It happened when John met Paul. It happened when Bryan Adams met Jim Vallance, and when Drake met 40. It happened when someone’s chocolate fell into someone else’s peanut butter. It’s the classic story of the sum being more than the individual parts.
And it happened when SOCAN members Breagh Mackinnon, Carleton Stone and Dylan Guthro – three Nova Scotia-based, solo singer-songwriters – got together at a SOCAN-sponsored Gordie Sampson Song Camp in the summer of 2011 in Cape Breton.
“That was the first time that we had all played music together and collaborated,” says Mackinnon. “Carleton and I are both from Sydney, so we kind of knew of each other before and had played some shows, but that was the first time that we all came together creatively.”
Between them, Mackinnon, Stone and Guthro (son of musician and SOCAN member Bruce Guthro) have made six solo albums and worked with some of the brightest lights in Canadian music, including JUNO Award-winning duo Classified and David Myles, producers such as Howie Beck (Feist, Hayden), Hawksley Workman (Serena Ryder, Tegan and Sara) and Broken Social Scenester Jason Collett.
“We were making music together so much, we decided to make it official and just start one band.” — Breagh Mackinnon of Port Cities
But when the three combined their musical and songwriting talents at the song camp, it was the start of something bigger – although at first they didn’t know it. For the next three or four years, they continued writing songs together, contributing to each other’s albums, sharing bills and playing in each other’s bands.
“And then, just a couple of years ago, we were making music together so much, we decided to make it official and just start one band,” Mackinnon says. That musical penny dropped in 2015 when they officially formed Port Cities. They were soon signed to Warner Music Canada, and in early 2017 they released their eponymous debut album, which they recorded in Nashville.
To produce the album, they prevailed upon the good graces of their Song Camp host once again. Fellow Nova Scotian Gordie Sampson has carved out a space for himself in Nashville as one of Music City’s most sought-out songwriters and producers, having worked with the likes of Carrie Underwood, Keith Urban, Miranda Lambert, Florida Georgia Line and many others.
“We’d been there a number of times to write songs,” says Guthro, “but to go down and work on our own music was really cool. We were very lucky that Gordie is so well-connected down there, and he has his go-to guys; he knows all of the players, the musicians and engineers, and whoever we needed. We were constantly blown away by how fast and how incredible they were. One chord chart, listen through the song once, make a note or two, and go in and, first or second take, just kill it.”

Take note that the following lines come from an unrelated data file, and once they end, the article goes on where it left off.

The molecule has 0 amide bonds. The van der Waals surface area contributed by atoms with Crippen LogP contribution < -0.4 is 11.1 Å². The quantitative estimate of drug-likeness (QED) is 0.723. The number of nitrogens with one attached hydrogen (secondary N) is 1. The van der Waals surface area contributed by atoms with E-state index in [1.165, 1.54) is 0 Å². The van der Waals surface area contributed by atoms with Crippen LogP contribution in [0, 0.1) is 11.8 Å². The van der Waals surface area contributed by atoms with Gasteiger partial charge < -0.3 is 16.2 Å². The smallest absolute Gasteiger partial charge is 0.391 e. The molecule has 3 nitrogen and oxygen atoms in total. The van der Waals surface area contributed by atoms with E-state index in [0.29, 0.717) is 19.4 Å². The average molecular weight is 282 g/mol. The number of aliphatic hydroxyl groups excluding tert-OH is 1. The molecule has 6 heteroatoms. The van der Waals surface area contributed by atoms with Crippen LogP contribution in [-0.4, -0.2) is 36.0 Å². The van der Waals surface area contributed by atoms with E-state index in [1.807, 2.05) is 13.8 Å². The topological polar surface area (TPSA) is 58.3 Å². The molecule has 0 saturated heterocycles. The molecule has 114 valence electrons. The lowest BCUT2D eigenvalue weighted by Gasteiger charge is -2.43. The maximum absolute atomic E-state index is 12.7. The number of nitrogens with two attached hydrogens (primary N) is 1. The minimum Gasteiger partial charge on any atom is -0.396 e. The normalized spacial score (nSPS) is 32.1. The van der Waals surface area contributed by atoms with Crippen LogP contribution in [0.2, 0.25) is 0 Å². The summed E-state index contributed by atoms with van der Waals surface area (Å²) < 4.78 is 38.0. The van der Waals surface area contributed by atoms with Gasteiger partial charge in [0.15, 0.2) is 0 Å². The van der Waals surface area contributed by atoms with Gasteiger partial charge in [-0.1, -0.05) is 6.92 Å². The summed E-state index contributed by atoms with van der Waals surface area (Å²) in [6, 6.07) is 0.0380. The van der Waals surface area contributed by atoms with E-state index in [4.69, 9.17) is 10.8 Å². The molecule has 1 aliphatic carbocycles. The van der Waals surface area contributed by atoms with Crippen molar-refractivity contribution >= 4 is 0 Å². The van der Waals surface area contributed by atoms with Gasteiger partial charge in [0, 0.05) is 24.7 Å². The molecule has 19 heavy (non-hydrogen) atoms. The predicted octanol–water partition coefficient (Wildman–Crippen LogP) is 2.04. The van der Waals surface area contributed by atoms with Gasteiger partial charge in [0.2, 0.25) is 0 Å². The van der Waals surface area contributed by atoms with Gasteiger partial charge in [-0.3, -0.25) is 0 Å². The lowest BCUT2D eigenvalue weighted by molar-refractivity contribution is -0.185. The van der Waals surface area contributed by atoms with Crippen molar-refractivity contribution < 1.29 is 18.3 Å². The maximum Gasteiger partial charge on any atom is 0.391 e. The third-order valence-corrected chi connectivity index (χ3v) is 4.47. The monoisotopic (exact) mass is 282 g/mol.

While in Nashville, they also made sure to take advantage of the wealth of songwriting talent there. In fact, a few of the songs on the album were written in Nashville with songwriters they’d met through Sampson.
“Every trip that we go down there, we try to do some sessions with the writers there,” says Mackinnon, “because, obviously, some of the world’s best songwriters live in Nashville. We would always be writing on our own, but we wouldn’t want to pass up the opportunity to write with some of those incredible writers down there as well.”
But when the trio started to choose which songs they were going to record as Port Cities, they initially dug into their respective individual back catalogues for songs that hadn’t yet found a home.
“So we kind of started from there,” Stone says, “but then as we were finishing the album, we figured out a really good work flow, just between our three creative minds. So I think that’s become more the reality as of late.”
The collaborative writing process they hit upon capitalizes on their different musical strengths and diverse musical backgrounds.
“I feel like I can be more of the lyric-title-concept guy, and one of my weaknesses would be melodies,” Stone says, “where Dylan is amazing at melodies, and Breagh’s a jazz prodigy, so she has all these musical tools in her toolbox, that I have no idea [how to use]. I think that’s why the collaboration works really well. Our skills complement each other when we’re in the co-writing situation, which is one of the reasons why we kept working together after we met. And that’s only gotten stronger as we’ve evolved as writers and friends, really.”
So far, the fruits of their collaboration appear to be catching on with listeners. Their song “Back to The Bottom” topped Spotify’s Viral Hits Chart, attracting more than 340,000 streams to date.
After having recently toured as an opening act for fellow East Coaster Rose Cousins, the trio is revving up for some album release shows on their home turf. Then Port Cities will set out for a U.K. tour in May, before returning to Canada for the summer festival season. By the fall, they’re back in Europe for more shows, finally returning home for more dates in Canada.
The flow they’ve found by combining their unique voices and talents has begun to carry them far from their home ports, but you won’t hear a sour note from Port Cities.
“We’re pretty much booked till Christmas, it seems like,” Stone says, “so we’re not complaining.”